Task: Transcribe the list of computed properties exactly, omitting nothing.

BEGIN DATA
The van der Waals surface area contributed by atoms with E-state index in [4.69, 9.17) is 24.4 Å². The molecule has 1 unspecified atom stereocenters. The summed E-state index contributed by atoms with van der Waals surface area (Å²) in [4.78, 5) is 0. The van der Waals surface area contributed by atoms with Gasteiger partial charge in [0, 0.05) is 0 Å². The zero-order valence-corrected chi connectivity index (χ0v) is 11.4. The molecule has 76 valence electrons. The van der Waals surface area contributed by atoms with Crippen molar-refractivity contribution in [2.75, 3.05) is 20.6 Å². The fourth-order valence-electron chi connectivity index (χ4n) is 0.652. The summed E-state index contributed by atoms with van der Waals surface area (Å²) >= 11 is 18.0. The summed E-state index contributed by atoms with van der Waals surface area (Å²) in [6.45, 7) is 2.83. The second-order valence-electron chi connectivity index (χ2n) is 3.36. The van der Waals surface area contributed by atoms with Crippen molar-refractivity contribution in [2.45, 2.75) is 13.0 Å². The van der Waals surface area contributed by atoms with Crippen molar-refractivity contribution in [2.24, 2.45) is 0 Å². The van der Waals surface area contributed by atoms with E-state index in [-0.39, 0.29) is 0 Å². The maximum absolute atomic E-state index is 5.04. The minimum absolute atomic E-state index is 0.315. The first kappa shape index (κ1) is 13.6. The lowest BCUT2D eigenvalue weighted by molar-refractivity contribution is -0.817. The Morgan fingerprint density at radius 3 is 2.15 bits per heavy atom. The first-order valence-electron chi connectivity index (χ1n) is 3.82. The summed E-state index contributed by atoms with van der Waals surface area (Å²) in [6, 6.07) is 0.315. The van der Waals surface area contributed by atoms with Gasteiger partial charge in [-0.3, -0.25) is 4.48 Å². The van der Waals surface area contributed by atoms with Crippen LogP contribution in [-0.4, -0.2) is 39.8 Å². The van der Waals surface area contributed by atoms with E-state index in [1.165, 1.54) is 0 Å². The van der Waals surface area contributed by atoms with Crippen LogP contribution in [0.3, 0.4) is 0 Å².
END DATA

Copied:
The van der Waals surface area contributed by atoms with E-state index in [4.69, 9.17) is 24.4 Å². The molecule has 1 unspecified atom stereocenters. The summed E-state index contributed by atoms with van der Waals surface area (Å²) in [4.78, 5) is 0. The van der Waals surface area contributed by atoms with Gasteiger partial charge in [0, 0.05) is 0 Å². The zero-order valence-corrected chi connectivity index (χ0v) is 11.4. The molecule has 76 valence electrons. The van der Waals surface area contributed by atoms with Crippen molar-refractivity contribution in [2.75, 3.05) is 20.6 Å². The fourth-order valence-electron chi connectivity index (χ4n) is 0.652. The summed E-state index contributed by atoms with van der Waals surface area (Å²) >= 11 is 18.0. The summed E-state index contributed by atoms with van der Waals surface area (Å²) in [6.45, 7) is 2.83. The second-order valence-electron chi connectivity index (χ2n) is 3.36. The van der Waals surface area contributed by atoms with Crippen molar-refractivity contribution in [2.45, 2.75) is 13.0 Å². The van der Waals surface area contributed by atoms with Crippen molar-refractivity contribution in [2.24, 2.45) is 0 Å². The van der Waals surface area contributed by atoms with E-state index in [-0.39, 0.29) is 0 Å². The maximum absolute atomic E-state index is 5.04. The minimum absolute atomic E-state index is 0.315. The first kappa shape index (κ1) is 13.6. The lowest BCUT2D eigenvalue weighted by molar-refractivity contribution is -0.817. The Morgan fingerprint density at radius 3 is 2.15 bits per heavy atom. The first-order valence-electron chi connectivity index (χ1n) is 3.82. The summed E-state index contributed by atoms with van der Waals surface area (Å²) in [6, 6.07) is 0.315. The van der Waals surface area contributed by atoms with Gasteiger partial charge in [-0.3, -0.25) is 4.48 Å². The van der Waals surface area contributed by atoms with Crippen LogP contribution in [-0.4, -0.2) is 39.8 Å². The van der Waals surface area contributed by atoms with E-state index in [1.165, 1.54) is 0 Å². The van der Waals surface area contributed by atoms with Crippen LogP contribution in [0.3, 0.4) is 0 Å².